November 28, 2005

[ hammock ]

It is what it is,� Hammock says of its music. They’re not being evasive. Or flippant. This is just the best way to describe a gorgeous “accident� like Kenotic. It’s also the sound of two artists whose talent and commercial credentials have meant lots of trips to cherry-veneered conference tables, where “market share� and “cross-collateralization� are discussed and demographic profiles are dissected. Hammock is about the basement, not the boardroom. They had no presuppositions…no target genre…just pure, intuitive, impulsive music. And in that sense, it just “is�.

Marc Byrd and Andrew Thompson didn’t even know they were making a record. Kenotic, Hammock’s debut release, was created between production and songwriting projects over the course of two years. Once they started gathering up the recorded pieces, they realized that they had over 30 songs. They also noticed a consistent musical thread running between them. “Working in the studio and with other artists means you’re constantly bombarded with sound and distractions,� Byrd says. “That’s one reason why the music on this record turned out to be kind of soothing. We were cleansing ourselves from all the noise of the industry.�

But as the record began to unfold, the theme ran deeper. “It was the sound of the Southern landscape,� Byrd says. Thompson adds, “We were both born and raised in the wide-open, rural South. We were communicating space…not undefined, but uniquely Southern, space…mountains, stars, cropland, trees, endless sky and wide-open dirt roads.� “My nickname in Arkansas was ‘Marc Marc Marc’ because I used so much delay on my guitar,� Byrd says, laughing. “But this was just an attempt to capture what I felt and lived.� The landscape of the South is enigmatic; it is idyllic and picturesque, but desolate at the same time. “There are stretches everywhere that are nothing but miles of shacks and burned-out, overgrown barns,� Byrd says. “So we were expressing the melancholy of the South as well.�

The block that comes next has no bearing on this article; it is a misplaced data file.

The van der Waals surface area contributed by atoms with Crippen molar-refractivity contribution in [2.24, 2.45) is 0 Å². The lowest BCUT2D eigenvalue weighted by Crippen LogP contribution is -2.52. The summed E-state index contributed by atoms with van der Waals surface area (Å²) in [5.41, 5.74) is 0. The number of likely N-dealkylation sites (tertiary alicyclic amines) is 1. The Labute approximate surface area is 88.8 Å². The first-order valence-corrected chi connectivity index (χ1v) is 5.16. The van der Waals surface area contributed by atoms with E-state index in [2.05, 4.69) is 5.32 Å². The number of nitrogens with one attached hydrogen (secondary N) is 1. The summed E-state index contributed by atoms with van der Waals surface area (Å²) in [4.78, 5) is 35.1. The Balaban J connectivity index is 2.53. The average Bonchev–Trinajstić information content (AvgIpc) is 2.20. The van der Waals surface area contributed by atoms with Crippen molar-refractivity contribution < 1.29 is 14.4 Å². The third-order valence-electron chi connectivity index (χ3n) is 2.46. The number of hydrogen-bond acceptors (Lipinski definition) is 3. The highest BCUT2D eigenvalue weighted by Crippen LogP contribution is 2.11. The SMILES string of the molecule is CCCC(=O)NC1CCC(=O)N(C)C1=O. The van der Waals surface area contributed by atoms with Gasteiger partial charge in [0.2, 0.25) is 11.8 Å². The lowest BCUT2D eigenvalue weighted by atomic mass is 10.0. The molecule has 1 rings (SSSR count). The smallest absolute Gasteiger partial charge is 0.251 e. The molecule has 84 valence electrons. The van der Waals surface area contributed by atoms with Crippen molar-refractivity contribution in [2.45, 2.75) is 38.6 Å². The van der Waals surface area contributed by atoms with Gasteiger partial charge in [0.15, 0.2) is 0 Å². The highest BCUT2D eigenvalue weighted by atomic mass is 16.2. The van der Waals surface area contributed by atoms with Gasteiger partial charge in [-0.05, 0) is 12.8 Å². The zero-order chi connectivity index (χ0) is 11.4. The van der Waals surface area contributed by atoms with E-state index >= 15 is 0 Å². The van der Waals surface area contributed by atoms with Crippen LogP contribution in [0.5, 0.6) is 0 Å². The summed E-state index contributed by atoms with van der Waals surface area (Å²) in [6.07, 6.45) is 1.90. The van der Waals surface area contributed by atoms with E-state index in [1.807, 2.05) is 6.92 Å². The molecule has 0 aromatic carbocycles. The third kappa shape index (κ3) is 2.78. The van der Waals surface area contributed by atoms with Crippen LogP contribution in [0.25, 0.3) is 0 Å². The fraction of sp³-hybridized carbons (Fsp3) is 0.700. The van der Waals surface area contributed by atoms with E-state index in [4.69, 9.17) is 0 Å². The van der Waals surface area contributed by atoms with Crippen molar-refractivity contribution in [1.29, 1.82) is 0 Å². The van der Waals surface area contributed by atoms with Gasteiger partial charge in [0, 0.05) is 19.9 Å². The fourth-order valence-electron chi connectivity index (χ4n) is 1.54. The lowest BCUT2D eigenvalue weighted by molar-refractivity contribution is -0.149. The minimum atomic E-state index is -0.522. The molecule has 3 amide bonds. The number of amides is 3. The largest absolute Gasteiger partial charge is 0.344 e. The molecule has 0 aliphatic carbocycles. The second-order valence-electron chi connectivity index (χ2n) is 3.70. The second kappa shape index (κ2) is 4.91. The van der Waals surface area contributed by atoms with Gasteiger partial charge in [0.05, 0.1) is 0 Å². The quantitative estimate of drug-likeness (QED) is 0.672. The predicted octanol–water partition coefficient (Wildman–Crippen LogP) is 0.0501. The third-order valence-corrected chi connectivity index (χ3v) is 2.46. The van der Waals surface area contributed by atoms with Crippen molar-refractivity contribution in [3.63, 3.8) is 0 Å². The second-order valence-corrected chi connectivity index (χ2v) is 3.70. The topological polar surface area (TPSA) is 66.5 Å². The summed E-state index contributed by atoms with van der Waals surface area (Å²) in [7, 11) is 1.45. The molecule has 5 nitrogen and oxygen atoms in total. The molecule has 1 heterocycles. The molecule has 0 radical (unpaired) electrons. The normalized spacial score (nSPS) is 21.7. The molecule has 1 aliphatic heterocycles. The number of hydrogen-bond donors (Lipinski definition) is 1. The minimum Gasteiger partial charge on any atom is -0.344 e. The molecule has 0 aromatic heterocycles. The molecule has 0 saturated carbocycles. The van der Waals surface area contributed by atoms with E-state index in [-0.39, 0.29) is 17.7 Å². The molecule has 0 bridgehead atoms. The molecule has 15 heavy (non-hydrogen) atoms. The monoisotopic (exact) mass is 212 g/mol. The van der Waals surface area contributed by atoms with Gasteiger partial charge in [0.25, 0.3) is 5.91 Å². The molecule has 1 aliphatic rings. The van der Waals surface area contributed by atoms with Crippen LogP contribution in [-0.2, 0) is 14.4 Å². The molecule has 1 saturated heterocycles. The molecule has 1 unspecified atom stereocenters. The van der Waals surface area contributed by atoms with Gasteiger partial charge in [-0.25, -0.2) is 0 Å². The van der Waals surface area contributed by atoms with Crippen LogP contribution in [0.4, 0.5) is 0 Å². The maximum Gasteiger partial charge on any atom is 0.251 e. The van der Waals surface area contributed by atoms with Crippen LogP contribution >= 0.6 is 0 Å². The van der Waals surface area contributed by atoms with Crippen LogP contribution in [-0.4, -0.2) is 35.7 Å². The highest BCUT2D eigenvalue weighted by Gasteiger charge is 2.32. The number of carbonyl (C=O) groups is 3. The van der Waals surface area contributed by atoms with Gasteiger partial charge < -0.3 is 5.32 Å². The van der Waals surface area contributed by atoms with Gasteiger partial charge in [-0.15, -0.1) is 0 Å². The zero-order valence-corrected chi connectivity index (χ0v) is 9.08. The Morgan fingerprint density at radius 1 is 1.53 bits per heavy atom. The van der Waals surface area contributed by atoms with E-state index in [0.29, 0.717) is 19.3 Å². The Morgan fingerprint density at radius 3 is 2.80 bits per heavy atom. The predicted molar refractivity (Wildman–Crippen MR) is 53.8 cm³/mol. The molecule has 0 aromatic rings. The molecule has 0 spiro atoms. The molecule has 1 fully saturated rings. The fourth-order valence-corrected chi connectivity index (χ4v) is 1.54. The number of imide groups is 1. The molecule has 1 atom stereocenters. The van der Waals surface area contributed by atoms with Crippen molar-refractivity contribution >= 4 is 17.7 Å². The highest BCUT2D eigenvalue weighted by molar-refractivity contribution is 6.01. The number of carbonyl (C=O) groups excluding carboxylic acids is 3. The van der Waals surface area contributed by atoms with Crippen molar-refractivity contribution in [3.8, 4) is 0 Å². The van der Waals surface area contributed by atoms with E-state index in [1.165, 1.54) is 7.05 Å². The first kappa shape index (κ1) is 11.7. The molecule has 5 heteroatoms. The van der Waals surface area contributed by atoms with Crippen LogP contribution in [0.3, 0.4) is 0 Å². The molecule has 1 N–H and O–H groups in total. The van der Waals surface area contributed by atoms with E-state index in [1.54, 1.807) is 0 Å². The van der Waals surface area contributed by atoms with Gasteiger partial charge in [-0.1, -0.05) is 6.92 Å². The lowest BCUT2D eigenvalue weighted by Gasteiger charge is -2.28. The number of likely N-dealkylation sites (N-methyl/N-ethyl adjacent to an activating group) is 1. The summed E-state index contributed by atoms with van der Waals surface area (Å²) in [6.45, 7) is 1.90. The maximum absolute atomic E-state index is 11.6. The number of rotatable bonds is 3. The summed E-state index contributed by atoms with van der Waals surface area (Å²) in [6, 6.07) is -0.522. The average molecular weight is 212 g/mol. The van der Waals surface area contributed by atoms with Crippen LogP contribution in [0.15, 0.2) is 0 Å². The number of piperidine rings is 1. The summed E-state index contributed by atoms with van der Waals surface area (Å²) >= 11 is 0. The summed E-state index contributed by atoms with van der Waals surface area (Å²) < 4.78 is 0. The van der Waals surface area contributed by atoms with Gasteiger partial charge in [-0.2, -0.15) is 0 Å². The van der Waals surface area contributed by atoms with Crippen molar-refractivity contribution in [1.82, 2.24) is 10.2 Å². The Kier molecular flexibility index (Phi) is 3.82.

It took a long time for all of these cultural influences and experiences to surface musically. “To be a lover of poetry, art and beauty growing up in the rural South, and to be comfortable with that, was often difficult,� Thompson says. “You feel like a bit of an alien,� Byrd adds. “And though we were constantly surrounded by incredible beauty, we were also constantly conflicted about expressing it.�

But in Hammock, they found their voice.

Out of this melding of music, passion, human experience, and wide-open spaces came a new soundscape inspired by stillness, beauty, and emptiness. And like the world outside – like the empty space within—this music – overflows with beauty and tension, heartbreak and hope. All equally abiding.


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